This time I couldn’t stop my tears as things had been building up from the previous week. I picked up my things as quickly as I could and made a dash for my dorm room. I closed the door and cried, and when that didn’t help, I howled. I didn’t care if my voice was travelling across the dorm and my housemates would hear me. I cried until I couldn’t anymore. And then I picked up the phone and called the student administrator, asking for a tuition fee refund. Maybe I was not meant to do this.



I had no friends to turn to, being so early in the course and having relocated just over a week ago. It wasn’t until a few emails from my professor who had noticed my absence, lots of gentle encouragement from a girl in class I had bumped into during orientation, and reassurance from student support that I was able to return to class. That was the first step, being able to sit through them without bursting into tears again.


There were a few things that really helped me get through my course and overcome those initial challenging weeks. I did have to work really hard, it took a lot out of me but looking back I'm so proud of what I achieved. I also made sure to prioritise my time and tried to work smart. I used all of the resources I had at my disposal including making good friends with the research assistants on my course and talking to my professor as much as I could.



I also made good use of the library, studying alongside others. Seeing first hand their ups and downs definitely made me feel better and gave me hope.


I don’t think I would have made it through, had it not been for my professor who had been forever encouraging and helpful and my two amazing friends, an amazing Lebanese girl who struggled with the course as much as I did; and the kindest person I know, my best friend Esteban from France (who also happened to be a whiz-kid in all things IT, which helped!) We would spend hours, all working side by side right until the very last minute before assignment submission. And once we would hand one in at midnight, we celebrated and danced together. Celebrating the wins made it all the more worth the hard work!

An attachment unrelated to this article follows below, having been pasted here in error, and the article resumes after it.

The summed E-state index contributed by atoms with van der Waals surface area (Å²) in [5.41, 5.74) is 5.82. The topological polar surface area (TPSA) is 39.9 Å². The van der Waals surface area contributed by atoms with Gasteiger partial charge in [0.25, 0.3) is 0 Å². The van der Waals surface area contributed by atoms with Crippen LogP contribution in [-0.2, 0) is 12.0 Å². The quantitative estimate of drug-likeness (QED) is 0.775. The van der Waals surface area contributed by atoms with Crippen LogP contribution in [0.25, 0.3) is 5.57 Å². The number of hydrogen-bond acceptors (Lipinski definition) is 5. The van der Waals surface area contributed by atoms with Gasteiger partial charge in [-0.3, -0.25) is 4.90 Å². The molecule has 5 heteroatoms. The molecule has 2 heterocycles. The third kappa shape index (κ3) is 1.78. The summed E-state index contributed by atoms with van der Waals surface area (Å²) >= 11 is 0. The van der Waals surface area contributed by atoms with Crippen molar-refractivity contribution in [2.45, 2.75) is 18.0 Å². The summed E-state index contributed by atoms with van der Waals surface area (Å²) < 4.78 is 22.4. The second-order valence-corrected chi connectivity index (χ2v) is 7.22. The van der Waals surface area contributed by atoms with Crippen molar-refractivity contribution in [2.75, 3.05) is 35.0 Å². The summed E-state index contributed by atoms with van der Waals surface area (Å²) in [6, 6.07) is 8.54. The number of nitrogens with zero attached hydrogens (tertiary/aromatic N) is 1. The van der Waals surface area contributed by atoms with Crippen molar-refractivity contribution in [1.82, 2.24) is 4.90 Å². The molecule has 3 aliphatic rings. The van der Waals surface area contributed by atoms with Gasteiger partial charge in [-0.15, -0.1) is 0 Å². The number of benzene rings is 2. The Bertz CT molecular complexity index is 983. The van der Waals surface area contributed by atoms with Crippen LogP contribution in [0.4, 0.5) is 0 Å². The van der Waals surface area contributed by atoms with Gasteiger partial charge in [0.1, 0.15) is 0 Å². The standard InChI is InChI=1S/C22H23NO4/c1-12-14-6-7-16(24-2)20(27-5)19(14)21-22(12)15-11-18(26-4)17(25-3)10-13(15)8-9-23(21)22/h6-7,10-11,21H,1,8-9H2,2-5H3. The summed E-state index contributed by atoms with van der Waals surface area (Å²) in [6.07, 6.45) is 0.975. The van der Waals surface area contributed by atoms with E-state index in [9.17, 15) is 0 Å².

The feeling of accomplishing something so challenging and seeing it to fruition was exhilarating but short lived, because come Monday, we would start a new module and rinse and repeat all over again. The lows were low, and the highs, though few, were high, but they were my support system and my rock, not leaving my side when I would break down and they were there for me, just as much as I was there for them. Looking back, I think that we saved each other in more ways than one and I wouldn’t know what I would have done without them.


From feeling small, hiding in the back and getting anxious when someone would expect me to speak about anything technical, to marching to my professor’s office when it was time to choose my thesis topic and confidently asking him to assign me a ‘programming heavy’ thesis, it was a long journey full of challenges. Looking back though, it’s safe to say that it was the single most challenging year of my life. Being thrown out of my comfort zone like that and seeing myself fail everyday was humbling and a grounding experience. I had never experienced so much failure in such a short span of time.



I wanted to share my experience to let anyone who is reading this know that sometimes, wrong turns can lead to a path unknown. I know mine lead to a beautiful destination in the end but I couldn’t have done it all alone. It definitely felt like the world was ending back then! Now I know differently.


If there is one message to take away it’s that you don’t have to go through this alone. ❤️